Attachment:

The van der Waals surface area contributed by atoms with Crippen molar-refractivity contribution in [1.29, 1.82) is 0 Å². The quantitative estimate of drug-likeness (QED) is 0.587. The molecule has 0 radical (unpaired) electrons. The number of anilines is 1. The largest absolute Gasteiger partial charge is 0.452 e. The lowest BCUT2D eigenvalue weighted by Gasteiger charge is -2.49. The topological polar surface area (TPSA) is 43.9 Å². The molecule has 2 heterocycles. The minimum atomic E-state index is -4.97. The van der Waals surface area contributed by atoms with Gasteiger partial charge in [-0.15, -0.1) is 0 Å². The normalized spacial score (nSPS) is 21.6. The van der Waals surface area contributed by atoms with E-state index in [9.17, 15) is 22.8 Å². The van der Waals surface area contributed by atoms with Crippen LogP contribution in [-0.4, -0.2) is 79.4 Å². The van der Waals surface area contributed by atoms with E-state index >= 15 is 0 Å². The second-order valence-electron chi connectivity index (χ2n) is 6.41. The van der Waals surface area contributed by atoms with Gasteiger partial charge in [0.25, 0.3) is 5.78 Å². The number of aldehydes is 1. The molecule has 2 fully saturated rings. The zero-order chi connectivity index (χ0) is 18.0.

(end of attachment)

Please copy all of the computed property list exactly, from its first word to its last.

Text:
The van der Waals surface area contributed by atoms with Crippen molar-refractivity contribution in [1.29, 1.82) is 0 Å². The quantitative estimate of drug-likeness (QED) is 0.587. The molecule has 0 radical (unpaired) electrons. The number of anilines is 1. The largest absolute Gasteiger partial charge is 0.452 e. The lowest BCUT2D eigenvalue weighted by Gasteiger charge is -2.49. The topological polar surface area (TPSA) is 43.9 Å². The molecule has 2 heterocycles. The minimum atomic E-state index is -4.97. The van der Waals surface area contributed by atoms with Gasteiger partial charge in [-0.15, -0.1) is 0 Å². The normalized spacial score (nSPS) is 21.6. The van der Waals surface area contributed by atoms with E-state index in [9.17, 15) is 22.8 Å². The van der Waals surface area contributed by atoms with Crippen LogP contribution in [-0.4, -0.2) is 79.4 Å². The van der Waals surface area contributed by atoms with E-state index >= 15 is 0 Å². The second-order valence-electron chi connectivity index (χ2n) is 6.41. The van der Waals surface area contributed by atoms with Gasteiger partial charge in [0.25, 0.3) is 5.78 Å². The number of aldehydes is 1. The molecule has 2 fully saturated rings. The zero-order chi connectivity index (χ0) is 18.0.